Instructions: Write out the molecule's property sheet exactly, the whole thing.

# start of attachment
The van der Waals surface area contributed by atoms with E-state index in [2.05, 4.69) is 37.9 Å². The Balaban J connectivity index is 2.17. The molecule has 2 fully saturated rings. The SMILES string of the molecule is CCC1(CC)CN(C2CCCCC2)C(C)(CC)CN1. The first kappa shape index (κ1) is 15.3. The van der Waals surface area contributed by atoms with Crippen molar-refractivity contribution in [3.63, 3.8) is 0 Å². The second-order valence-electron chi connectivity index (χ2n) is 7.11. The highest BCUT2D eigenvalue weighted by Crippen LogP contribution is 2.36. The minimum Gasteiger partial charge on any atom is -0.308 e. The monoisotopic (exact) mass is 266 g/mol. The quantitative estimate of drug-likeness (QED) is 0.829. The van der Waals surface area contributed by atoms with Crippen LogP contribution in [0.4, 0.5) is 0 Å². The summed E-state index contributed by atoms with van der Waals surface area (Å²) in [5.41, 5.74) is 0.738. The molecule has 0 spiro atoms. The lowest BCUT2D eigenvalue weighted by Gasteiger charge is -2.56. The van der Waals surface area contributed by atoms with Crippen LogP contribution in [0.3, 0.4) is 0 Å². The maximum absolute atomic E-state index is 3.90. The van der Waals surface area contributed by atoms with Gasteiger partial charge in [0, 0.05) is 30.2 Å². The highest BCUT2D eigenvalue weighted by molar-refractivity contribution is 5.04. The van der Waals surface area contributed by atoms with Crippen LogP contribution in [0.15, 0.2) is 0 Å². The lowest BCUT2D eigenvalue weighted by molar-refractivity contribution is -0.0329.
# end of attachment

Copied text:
The van der Waals surface area contributed by atoms with E-state index in [2.05, 4.69) is 37.9 Å². The Balaban J connectivity index is 2.17. The molecule has 2 fully saturated rings. The SMILES string of the molecule is CCC1(CC)CN(C2CCCCC2)C(C)(CC)CN1. The first kappa shape index (κ1) is 15.3. The van der Waals surface area contributed by atoms with Crippen molar-refractivity contribution in [3.63, 3.8) is 0 Å². The second-order valence-electron chi connectivity index (χ2n) is 7.11. The highest BCUT2D eigenvalue weighted by Crippen LogP contribution is 2.36. The minimum Gasteiger partial charge on any atom is -0.308 e. The monoisotopic (exact) mass is 266 g/mol. The quantitative estimate of drug-likeness (QED) is 0.829. The van der Waals surface area contributed by atoms with Crippen LogP contribution in [0.4, 0.5) is 0 Å². The summed E-state index contributed by atoms with van der Waals surface area (Å²) in [5.41, 5.74) is 0.738. The molecule has 0 spiro atoms. The lowest BCUT2D eigenvalue weighted by Gasteiger charge is -2.56. The van der Waals surface area contributed by atoms with Crippen LogP contribution in [0.3, 0.4) is 0 Å². The maximum absolute atomic E-state index is 3.90. The van der Waals surface area contributed by atoms with Gasteiger partial charge in [0, 0.05) is 30.2 Å². The highest BCUT2D eigenvalue weighted by molar-refractivity contribution is 5.04. The van der Waals surface area contributed by atoms with Crippen LogP contribution in [0.15, 0.2) is 0 Å². The lowest BCUT2D eigenvalue weighted by molar-refractivity contribution is -0.0329.